Some companies in the Free Zones Enclave do not comply with the rule of selling only 30 per cent of products and exporting the remaining 70 per cent.
Mr Micheal Okyere Baafi, the Chief Executive Officer (CEO) of the Ghana Free Zones Authority (GFZA), said on Thursday in Accra that; “We have had complaints of Free Zones enterprises selling more than the stipulated 30 per cent on the local market.”
At a day’s forum with CEOs of licensed free zones enterprises from the Eastern, Greater Accra and Volta regions, Mr Baafi expressed worry about the situation adding that a schedule of new tariffs and other charges had been circulated to all Free Zones enterprises.
Dubbed: “Resolving Challenges for Business Growth,” the CEO of the FZA noted that going into the future, the Board was looking at setting up a new unit at the secretariat for oil and gas.
He said the establishment of the new unit had become necessary because the oil and gas sector is a new area and there was the need for some expertise to assist the companies efficiently.
Mr Baafi said most Free Zones enterprises did not submit their quarterly reports and audited financial statements adding; “Some of them who do also come with false and misrepresentation of information that affects the GFZA’s reporting to the Government.
“The quarterly reports are expected to be submitted within a month after the end of the quarter and audited accounts within the first quarter of the ensuing year.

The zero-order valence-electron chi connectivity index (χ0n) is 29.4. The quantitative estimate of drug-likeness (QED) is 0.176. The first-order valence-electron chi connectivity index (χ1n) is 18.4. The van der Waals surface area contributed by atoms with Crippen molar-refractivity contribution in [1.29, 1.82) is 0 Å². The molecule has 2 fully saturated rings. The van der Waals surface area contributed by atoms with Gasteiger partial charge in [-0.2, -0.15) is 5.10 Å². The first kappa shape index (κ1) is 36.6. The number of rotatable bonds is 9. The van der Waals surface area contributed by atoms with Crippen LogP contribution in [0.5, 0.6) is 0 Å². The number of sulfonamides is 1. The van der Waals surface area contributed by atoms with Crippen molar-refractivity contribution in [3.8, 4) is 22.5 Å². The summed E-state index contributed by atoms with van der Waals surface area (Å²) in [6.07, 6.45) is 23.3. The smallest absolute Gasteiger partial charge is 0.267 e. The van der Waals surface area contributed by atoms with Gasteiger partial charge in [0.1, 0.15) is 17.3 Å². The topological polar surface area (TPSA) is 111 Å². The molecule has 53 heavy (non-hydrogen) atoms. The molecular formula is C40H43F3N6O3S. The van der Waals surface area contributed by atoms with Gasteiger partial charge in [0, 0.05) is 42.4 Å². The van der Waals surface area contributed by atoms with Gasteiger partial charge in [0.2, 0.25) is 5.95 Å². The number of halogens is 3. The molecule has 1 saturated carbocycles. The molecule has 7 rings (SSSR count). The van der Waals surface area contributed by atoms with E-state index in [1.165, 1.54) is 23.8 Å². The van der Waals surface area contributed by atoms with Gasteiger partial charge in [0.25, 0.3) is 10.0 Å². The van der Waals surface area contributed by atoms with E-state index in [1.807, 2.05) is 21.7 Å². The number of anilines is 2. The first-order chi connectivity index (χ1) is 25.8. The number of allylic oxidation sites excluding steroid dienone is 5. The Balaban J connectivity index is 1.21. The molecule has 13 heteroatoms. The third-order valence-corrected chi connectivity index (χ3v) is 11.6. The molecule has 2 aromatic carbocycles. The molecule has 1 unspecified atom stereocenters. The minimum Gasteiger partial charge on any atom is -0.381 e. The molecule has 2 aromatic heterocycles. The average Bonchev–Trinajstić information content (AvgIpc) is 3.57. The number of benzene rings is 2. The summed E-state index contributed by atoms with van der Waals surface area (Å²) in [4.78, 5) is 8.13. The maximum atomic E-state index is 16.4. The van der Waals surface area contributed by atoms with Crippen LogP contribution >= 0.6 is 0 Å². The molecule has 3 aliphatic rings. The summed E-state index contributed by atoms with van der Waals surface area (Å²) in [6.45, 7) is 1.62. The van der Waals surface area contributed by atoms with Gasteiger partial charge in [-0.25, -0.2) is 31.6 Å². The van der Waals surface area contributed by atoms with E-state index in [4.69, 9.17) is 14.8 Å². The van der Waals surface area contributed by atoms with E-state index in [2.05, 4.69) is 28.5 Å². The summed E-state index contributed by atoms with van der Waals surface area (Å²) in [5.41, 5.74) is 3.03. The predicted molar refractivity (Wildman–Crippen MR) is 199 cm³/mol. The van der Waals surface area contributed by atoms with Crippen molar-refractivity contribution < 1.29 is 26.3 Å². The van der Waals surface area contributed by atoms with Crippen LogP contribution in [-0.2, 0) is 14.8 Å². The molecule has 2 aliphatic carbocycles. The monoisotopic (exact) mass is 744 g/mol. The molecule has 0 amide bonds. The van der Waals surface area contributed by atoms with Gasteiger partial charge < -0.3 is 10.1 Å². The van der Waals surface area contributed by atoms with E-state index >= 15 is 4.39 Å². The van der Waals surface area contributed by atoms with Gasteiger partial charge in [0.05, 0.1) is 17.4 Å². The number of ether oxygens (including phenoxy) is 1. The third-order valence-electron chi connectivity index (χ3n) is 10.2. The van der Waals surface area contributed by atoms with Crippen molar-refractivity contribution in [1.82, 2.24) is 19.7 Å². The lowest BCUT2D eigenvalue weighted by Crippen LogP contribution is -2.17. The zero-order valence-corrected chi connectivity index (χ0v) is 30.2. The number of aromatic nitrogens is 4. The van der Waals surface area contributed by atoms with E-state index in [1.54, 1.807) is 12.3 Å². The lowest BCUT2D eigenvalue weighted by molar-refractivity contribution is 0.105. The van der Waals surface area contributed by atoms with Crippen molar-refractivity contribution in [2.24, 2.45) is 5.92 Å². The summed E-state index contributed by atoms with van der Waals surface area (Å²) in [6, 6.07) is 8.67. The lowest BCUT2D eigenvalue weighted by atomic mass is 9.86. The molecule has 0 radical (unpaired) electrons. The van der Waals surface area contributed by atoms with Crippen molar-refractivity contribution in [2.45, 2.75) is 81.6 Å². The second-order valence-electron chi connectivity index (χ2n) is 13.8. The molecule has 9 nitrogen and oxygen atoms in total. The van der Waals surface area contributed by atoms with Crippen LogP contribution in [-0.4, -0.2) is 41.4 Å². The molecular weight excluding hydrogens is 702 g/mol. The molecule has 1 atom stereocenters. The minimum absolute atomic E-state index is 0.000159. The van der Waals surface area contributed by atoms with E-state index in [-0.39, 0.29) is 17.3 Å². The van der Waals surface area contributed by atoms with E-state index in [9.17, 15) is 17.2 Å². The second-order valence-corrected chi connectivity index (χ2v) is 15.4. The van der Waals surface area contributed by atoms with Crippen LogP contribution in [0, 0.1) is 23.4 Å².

“More grievously, some of the quarterly reports are presented with false information. This lack of submission of quarterly returns and misrepresentation is affecting the GFZA’s reporting to government”.
On security, he said; “Security at the Tema Export Processing Zone (EPZ) will be increased. In this regard, the GFZA is having discussions with the Ghana Armed Forces to provide a military detachment at the Tema EPZ. We are also working on the Police and Fire Service post within the Enclave”.
Mr Baafi said a new monitoring unit had also been set up to monitor activities of Free Zones enterprises and urged them to report any challenge to the FZA for action as it also served as facilitator to ensure that investments in Ghana yielded maximum returns.
Mr Carlos Kingsley Ahenkorah, the Deputy Minister of Trade and Industry, thanked investors for their assistance and contribution that had made the Free Zones programme a success.
“It is all possible because those who started and kept fate with us sent that message across to other investors that it was possible to do business in Ghana,” he said.
He noted that the contribution to the economy by the sector was substantial, especially when a large number of people had been employed there.
Mr Ahenkorah said the Board was going to embark on a massive facelift of the Enclave where walls, roads, and security measures would improve.
“We even intend to put up a police station within the Enclave to ensure security,” he said.
He said the Government was embarking on “One Region One Enclave” project to industrialise Ghana.